Currently viewing the category: "Noctuoids"
What's That Bug? does not endorse extermination

Subject: Moth
Location: San Fernando, CA
August 22, 2014 5:31 pm
Friend found this in his home in San Fernando, CA. It’s huge
Signature: J Lytle

Black Witch

Black Witch

Dear J Lytle,
This impressive moth is a Black Witch, and they are found in the American neotropics.  They are a common species in Mexico and each year at the end of summer, individuals fly north, some reaching as far north as Alaska.  Though they are unable to naturalize in the northern climes, larvae have been found in Southern California, though most sightings in the continental US are of migrants.  This individual is a male Black Witch.

Thanks so much for the information. I have a copy of Hogue’s Insects of the LA Basin, and the Black Witch photo didn’t look like this, but all your sources do!
Best,
Jeanie Lytle

The illustration in Hogue is a female Black Witch.

What's That Bug? does not endorse extermination

Subject: confused
Location: New york
August 18, 2014 5:13 am
I found caught and let go of this bug im trying to know if its a moth or butterfly we live in newyork in a basic apartment and it never wanted to leave i kept it in a cup then i let it go out the window and IT KEPT COMING BACK!!!!!
Signature: Harley Quinn

Underwing Moth

Underwing Moth

Dear Harley,
This gorgeous moth is an Underwing Moth in the genus
Catocala, but we are uncertain of the species.  This is a large genus, and according to bugGuide:  “Lafontaine & Schmidt (2010) listed 101 species of the genus Catocala in America north of Mexico. Powell & Opler (2009) reported 110 species in all of North America.”  The common name Underwing is derived from the contrasting and often brightly colored underwings that are generally hidden when the moth is resting.  They flash when the moth is in flight, causing a predator to search for a colorful prey, but while the moth is resting camouflaged on a tree trunk, it eludes its hunter and avoids getting eaten.  You didn’t indicate if this sighting was during the day or at night.  Underwings are often attracted to lights at night.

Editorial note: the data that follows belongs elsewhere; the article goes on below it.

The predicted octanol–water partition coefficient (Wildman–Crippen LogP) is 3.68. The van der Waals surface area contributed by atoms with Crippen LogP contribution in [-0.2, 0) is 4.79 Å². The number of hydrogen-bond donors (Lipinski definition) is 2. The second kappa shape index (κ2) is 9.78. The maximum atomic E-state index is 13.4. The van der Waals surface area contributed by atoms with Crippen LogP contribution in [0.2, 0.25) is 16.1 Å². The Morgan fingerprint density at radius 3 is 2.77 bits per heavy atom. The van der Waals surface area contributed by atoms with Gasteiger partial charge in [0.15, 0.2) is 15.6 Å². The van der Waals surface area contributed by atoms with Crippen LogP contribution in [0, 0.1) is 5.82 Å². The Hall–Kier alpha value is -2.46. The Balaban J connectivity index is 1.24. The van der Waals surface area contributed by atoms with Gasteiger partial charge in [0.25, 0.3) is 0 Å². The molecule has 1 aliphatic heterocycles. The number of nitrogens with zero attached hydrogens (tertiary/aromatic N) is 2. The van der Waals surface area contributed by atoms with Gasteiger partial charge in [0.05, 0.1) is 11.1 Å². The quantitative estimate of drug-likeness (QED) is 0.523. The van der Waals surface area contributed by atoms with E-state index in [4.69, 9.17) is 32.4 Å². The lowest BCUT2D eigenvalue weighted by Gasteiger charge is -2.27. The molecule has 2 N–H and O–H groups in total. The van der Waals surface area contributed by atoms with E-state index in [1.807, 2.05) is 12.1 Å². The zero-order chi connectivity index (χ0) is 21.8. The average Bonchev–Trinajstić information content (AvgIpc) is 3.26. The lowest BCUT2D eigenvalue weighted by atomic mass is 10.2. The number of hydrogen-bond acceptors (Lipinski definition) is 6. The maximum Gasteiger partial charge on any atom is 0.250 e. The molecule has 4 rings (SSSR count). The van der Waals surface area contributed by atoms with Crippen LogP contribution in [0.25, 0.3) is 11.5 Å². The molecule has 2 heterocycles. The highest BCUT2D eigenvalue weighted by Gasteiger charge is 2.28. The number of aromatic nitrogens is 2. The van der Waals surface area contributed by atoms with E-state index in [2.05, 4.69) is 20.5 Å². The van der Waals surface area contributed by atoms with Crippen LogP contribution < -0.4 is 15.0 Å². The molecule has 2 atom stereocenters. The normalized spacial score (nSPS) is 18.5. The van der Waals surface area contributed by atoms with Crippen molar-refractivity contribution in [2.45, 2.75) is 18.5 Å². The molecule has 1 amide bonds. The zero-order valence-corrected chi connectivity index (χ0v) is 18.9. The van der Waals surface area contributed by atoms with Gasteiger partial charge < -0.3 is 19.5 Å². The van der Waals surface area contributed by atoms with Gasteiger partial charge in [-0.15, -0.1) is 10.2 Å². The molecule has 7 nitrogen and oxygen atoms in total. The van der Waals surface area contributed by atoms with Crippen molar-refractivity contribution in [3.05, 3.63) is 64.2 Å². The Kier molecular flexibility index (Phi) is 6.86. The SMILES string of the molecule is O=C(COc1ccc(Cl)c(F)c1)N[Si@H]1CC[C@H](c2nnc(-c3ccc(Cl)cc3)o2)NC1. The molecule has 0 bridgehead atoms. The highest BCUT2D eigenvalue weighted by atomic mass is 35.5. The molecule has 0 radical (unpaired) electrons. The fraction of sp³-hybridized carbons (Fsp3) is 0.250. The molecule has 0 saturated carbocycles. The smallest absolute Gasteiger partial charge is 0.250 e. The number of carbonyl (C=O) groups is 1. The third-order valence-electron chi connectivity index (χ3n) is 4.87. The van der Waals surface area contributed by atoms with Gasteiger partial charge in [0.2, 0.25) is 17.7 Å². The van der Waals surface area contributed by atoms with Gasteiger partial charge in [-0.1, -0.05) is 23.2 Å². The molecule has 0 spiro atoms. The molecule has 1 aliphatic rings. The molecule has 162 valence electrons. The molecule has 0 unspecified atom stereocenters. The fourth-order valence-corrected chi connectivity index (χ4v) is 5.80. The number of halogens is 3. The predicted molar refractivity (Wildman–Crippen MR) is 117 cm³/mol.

Underwing Moth

Underwing Moth

What's That Bug? does not endorse extermination

Subject: Butterfly, Moth or Something Else?
Location: Iron Station, NC
August 8, 2014 5:26 pm
My husband photographed this pretty creature late afternoon August 8th on our concrete sidewalk. Can you please tell us what this is?
Signature: Ridgerunner

Clymene Moth

Clymene Moth

Hi Ridgerunner,
This pretty Tiger Moth is commonly called a Clymene Moth
When it reveals its lovely orange underwings, the religious illusion many folks see in the wings is no longer apparent.

What's That Bug? does not endorse extermination

Subject: Moth
Location: Santa Rosa, New Mexico, USA
July 31, 2014 9:22 pm
Hello. I was wondering just what sort of moth this is. It’s very unusual for the usual kinds of moths we get here and i thought it was really interesting, and strong when I went to pry it off the table! But it’s safely sitting on the porch out of the rain now. Please get back to me.
Signature: Jared Serrano

Clio Tiger Moth

Clio Tiger Moth

Hi Jared,
After a bit of searching, we were able to identify this as a Clio Tiger Moth,
Ectypia clio, thanks to images posted to BugGuide.  According to BugGuide:  “Larvae feed on milkweed (Asclepias, Asclepiadaceae) and dogbane (Apocynum, Apocynaceae). Behr reported them on spreading dogbane (Apocynum androsaemifolium).”  We recall a recent posting with unknown caterpillars that resembled Tiger Moth Caterpillars feeding on milkweed, and now we are going to try to locate the posting to see if the caterpillars resemble the caterpillars of the Clio Tiger Moth posted to BugGuide

Clio Tiger Moth

Clio Tiger Moth

What's That Bug? does not endorse extermination

Subject: Unknown Alypia Forester Moth
Location: western Montana
July 28, 2014 2:04 pm
Can anyone ID this Alypia? I’ve gone through 4 different species, but the pattern of white patches does not match well to any of them. This photo was taken on July 28th, 2014 in western Montana. It was nectaring on Brassica weed flowers in open coniferous forest at approximately 3,400′.
Signature: Jeremy Roberts

Police Car Moth

Police Car Moth

Hi Jeremy,
While your moth bears a superficial resemblance to the Forester Moths in the genus
Alypia, the reason you had so much difficulty with a species identification is that your moth is in a different family.  This is a Police Car Moth, Gnophaela vermiculata,  According to BugGuide, the range is “southern British Columbia south to Oregon, northeastern Nevada, Utah, Colorado, and northern New Mexico” and it is found in “Typically foothills, mountain ranges, mid-elevations.”  As there are other similar looking members of the genus, we cannot say with 100% certainty that this is not a close relative of the Police Car Moth.

Thank you!  Indeed, I feel into a trap of my own making.  Police Car Moth it is.  And just in time for National Moth Week!
Thanks again for throwing down a rope.  I’m excited to plant some host plants in the yard now.
Cheers,
-Jeremy

You are most welcome Jeremy.  WTB? has co-sponsored a National Moth Week event with the MWHA in our local Elyria Canyon Park in 2012 and 2013, but that is not the ideal time for moth viewing in Southern California, so we are going rogue this year and having a local event when moths are more plentiful.

What's That Bug? does not endorse extermination

Subject: Some kind of moth
Location: Vermont
July 25, 2014 2:00 pm
Isn’t this unique?
Signature: MG

Clymene Moth

Clymene Moth

Dear MG,
More than one reader has commented that the pattern on the wings of the Clymene Moth,
Haploa clymene, resembles religious symbolism, more specifically a cross.

What's That Bug? does not endorse extermination